Card Me: A favorite hobby of mine is playing card games. There is just something really remarkable about how laying cardboard onto a table can bring people together for lots of fun/frustration. As a naturally shy person in real life, I enjoy how card games can bring me out of my shell for quite the social activity.
I honestly believe a lot of people who play Magic: The Gathering get too caught up in the rarity symbol for cards. Granted, the game is literally designed around the notion that the generally good cards are rarer and thus harder to pull in booster packs. If you want a strong deck the pros play, expect a majority of the cards in a deck recipe to be sporting a rare-and-up symbol.
However, I am someone who will go out of his way to use a “weird” card if I deem it powerful. For me, a particular card I like in my Mono Green Midrange deck is Fleetfeather Sandals.
Card Name: Fleetfeather Sandals
Types: Artifact — Equipment
Card Text: Equipped creature has flying and haste.
Equip (: Attach to target creature you control. Equip only as a sorcery.)
Flavor Text: “The gods gave us no wings to fly, but they gave us an even greater gift: imagination.”
Now, at face value, many people are going to tell you that this is a “bad” card. But this card is like a secret weapon of mine. I don’t really understand why people have overlooked this hidden gem.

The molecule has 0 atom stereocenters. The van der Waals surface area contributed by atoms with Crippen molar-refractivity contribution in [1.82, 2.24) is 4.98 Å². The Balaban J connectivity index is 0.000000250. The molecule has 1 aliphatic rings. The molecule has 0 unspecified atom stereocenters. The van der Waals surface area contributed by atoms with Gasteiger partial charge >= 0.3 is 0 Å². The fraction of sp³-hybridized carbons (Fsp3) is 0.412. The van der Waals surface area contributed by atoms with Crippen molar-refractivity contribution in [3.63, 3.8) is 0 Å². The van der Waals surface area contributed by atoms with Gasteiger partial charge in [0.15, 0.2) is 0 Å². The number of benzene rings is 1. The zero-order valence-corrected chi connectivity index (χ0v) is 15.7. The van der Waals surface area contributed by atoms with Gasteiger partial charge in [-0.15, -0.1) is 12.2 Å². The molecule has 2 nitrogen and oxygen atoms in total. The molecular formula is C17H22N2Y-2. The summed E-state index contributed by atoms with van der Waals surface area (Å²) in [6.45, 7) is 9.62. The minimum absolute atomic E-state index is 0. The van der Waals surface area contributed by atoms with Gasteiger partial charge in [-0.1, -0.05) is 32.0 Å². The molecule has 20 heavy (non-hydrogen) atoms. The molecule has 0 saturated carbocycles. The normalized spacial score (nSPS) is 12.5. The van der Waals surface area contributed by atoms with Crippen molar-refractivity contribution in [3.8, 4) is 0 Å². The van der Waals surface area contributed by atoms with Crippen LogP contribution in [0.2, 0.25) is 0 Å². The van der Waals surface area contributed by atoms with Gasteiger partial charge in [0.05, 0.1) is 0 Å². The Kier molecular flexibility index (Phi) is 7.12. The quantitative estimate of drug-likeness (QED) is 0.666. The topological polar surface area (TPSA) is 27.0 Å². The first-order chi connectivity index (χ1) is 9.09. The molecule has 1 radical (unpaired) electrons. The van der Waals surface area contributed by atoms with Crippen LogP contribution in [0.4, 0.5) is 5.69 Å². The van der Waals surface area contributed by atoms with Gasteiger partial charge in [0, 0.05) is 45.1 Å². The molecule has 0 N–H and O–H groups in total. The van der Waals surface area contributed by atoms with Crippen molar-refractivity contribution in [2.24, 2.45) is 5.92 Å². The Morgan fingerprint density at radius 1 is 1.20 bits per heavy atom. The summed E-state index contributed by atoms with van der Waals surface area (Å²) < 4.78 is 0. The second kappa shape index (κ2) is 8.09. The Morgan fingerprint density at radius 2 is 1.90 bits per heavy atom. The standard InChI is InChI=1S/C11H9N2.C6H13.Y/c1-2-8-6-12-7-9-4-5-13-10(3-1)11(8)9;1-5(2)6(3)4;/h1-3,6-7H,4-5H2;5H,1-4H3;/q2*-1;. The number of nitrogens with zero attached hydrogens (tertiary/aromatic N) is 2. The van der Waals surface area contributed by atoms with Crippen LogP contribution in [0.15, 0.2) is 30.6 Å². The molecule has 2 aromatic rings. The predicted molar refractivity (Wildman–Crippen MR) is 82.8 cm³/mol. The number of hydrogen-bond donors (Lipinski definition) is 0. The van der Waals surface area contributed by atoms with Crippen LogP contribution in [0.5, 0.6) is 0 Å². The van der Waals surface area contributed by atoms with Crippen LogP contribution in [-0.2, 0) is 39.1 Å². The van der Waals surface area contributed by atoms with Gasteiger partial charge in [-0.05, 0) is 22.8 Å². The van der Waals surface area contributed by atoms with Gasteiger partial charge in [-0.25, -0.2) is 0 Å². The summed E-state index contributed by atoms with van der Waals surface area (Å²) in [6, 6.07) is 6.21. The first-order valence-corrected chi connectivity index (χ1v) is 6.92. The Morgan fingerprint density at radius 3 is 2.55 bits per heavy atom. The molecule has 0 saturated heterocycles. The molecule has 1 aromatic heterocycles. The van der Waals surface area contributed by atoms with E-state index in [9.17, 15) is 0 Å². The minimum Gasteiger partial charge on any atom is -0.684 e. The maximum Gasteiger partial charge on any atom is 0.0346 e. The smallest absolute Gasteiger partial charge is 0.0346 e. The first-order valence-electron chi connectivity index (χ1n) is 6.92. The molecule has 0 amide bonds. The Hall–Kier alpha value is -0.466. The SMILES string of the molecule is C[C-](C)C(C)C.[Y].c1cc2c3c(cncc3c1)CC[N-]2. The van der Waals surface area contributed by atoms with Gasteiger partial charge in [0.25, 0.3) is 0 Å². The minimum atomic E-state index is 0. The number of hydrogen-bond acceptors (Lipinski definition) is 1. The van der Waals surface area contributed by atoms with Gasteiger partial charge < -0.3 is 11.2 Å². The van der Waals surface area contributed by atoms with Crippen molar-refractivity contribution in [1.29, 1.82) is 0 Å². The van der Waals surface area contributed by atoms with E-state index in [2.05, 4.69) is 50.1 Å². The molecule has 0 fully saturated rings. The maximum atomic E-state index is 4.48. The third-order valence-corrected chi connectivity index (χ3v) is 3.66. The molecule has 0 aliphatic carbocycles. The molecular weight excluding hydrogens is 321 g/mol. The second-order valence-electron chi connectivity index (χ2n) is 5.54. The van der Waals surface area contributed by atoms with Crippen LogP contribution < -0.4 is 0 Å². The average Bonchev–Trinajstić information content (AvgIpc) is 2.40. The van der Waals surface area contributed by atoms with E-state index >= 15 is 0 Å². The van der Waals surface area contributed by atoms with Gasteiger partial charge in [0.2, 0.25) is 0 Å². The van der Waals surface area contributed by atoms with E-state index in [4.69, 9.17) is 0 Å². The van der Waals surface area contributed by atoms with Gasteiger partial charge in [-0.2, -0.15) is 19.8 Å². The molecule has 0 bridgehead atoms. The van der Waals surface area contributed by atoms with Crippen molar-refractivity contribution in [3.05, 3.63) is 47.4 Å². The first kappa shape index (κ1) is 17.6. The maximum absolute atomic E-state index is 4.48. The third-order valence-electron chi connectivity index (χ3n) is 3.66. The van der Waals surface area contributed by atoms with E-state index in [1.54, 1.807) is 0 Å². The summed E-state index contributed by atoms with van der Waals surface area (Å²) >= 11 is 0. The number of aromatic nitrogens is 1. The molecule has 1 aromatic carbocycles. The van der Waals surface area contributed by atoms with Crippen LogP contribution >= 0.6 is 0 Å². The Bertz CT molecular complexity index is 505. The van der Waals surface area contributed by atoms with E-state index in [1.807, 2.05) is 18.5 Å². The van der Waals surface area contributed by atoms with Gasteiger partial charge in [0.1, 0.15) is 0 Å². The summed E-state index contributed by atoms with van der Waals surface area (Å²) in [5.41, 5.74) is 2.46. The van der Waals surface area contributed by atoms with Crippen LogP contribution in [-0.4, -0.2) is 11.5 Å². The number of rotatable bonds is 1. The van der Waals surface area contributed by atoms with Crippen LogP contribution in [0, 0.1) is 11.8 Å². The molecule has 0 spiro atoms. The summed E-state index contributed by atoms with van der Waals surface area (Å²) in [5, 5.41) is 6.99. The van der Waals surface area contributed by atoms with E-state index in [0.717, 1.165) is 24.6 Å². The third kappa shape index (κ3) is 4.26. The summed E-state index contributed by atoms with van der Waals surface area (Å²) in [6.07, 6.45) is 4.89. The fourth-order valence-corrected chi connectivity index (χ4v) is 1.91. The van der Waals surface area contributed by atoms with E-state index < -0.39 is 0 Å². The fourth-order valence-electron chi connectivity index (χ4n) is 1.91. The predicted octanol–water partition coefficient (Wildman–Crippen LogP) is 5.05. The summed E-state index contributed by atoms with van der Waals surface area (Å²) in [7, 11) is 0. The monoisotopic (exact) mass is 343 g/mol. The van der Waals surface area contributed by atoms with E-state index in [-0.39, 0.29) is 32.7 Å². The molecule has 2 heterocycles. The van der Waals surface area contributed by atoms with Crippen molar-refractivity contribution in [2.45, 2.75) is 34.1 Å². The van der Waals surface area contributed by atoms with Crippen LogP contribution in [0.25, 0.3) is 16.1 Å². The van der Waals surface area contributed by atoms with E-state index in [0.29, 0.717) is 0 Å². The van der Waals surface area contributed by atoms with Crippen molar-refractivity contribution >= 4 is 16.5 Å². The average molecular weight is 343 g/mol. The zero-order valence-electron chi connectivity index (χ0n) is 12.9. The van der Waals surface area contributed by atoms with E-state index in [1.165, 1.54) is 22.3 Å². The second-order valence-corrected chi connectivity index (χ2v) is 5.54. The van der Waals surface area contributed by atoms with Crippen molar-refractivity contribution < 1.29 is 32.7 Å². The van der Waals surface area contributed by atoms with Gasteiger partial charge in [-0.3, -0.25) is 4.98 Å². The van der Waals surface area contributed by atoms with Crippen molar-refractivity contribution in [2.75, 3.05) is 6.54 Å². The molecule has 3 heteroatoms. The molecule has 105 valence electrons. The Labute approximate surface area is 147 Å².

Sure, it comes into play at two mana, and the equip cost is another two. Nonetheless, the equipped effects are more than worth it. Granting a creature both flying and haste means you are giving your guy/gal wings to take action immediately. Continue reading
“Staples” in card games exist because they are universally effective in just about any deck.
In Yu-Gi-Oh!, Effect Veiler is a powerful card that sees itself wedged into many decks for its versatility. At the very least, having a few copies in your Side Deck is always a smart move.
During your opponent’s Main Phase: You can send this card from your hand to the Graveyard to target 1 face-up Effect monster your opponent controls; negate that target’s effects until the End Phase.
Effect Veiler has a variety of advantages as a card.